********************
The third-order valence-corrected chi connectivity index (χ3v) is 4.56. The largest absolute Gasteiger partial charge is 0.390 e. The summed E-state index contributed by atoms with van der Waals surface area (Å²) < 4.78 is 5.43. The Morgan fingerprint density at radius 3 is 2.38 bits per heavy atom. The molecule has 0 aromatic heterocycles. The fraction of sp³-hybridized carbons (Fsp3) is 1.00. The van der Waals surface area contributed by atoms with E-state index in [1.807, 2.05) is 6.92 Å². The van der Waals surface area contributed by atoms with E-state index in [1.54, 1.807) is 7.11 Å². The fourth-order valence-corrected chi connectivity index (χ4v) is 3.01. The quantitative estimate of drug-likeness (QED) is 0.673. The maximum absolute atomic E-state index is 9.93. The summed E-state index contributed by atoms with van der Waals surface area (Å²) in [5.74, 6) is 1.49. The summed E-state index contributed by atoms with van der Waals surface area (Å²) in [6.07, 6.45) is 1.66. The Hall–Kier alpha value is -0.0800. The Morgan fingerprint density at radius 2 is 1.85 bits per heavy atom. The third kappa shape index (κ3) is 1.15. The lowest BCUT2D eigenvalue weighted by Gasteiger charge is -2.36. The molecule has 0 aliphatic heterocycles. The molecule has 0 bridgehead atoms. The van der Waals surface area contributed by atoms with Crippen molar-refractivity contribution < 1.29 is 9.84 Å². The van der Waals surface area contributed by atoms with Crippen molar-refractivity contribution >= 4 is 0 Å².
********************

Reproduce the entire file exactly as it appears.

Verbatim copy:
The third-order valence-corrected chi connectivity index (χ3v) is 4.56. The largest absolute Gasteiger partial charge is 0.390 e. The summed E-state index contributed by atoms with van der Waals surface area (Å²) < 4.78 is 5.43. The Morgan fingerprint density at radius 3 is 2.38 bits per heavy atom. The molecule has 0 aromatic heterocycles. The fraction of sp³-hybridized carbons (Fsp3) is 1.00. The van der Waals surface area contributed by atoms with E-state index in [1.807, 2.05) is 6.92 Å². The van der Waals surface area contributed by atoms with E-state index in [1.54, 1.807) is 7.11 Å². The fourth-order valence-corrected chi connectivity index (χ4v) is 3.01. The quantitative estimate of drug-likeness (QED) is 0.673. The maximum absolute atomic E-state index is 9.93. The summed E-state index contributed by atoms with van der Waals surface area (Å²) in [5.74, 6) is 1.49. The summed E-state index contributed by atoms with van der Waals surface area (Å²) in [6.07, 6.45) is 1.66. The Hall–Kier alpha value is -0.0800. The Morgan fingerprint density at radius 2 is 1.85 bits per heavy atom. The third kappa shape index (κ3) is 1.15. The lowest BCUT2D eigenvalue weighted by Gasteiger charge is -2.36. The molecule has 0 aliphatic heterocycles. The molecule has 0 bridgehead atoms. The van der Waals surface area contributed by atoms with Crippen molar-refractivity contribution < 1.29 is 9.84 Å². The van der Waals surface area contributed by atoms with Crippen molar-refractivity contribution >= 4 is 0 Å².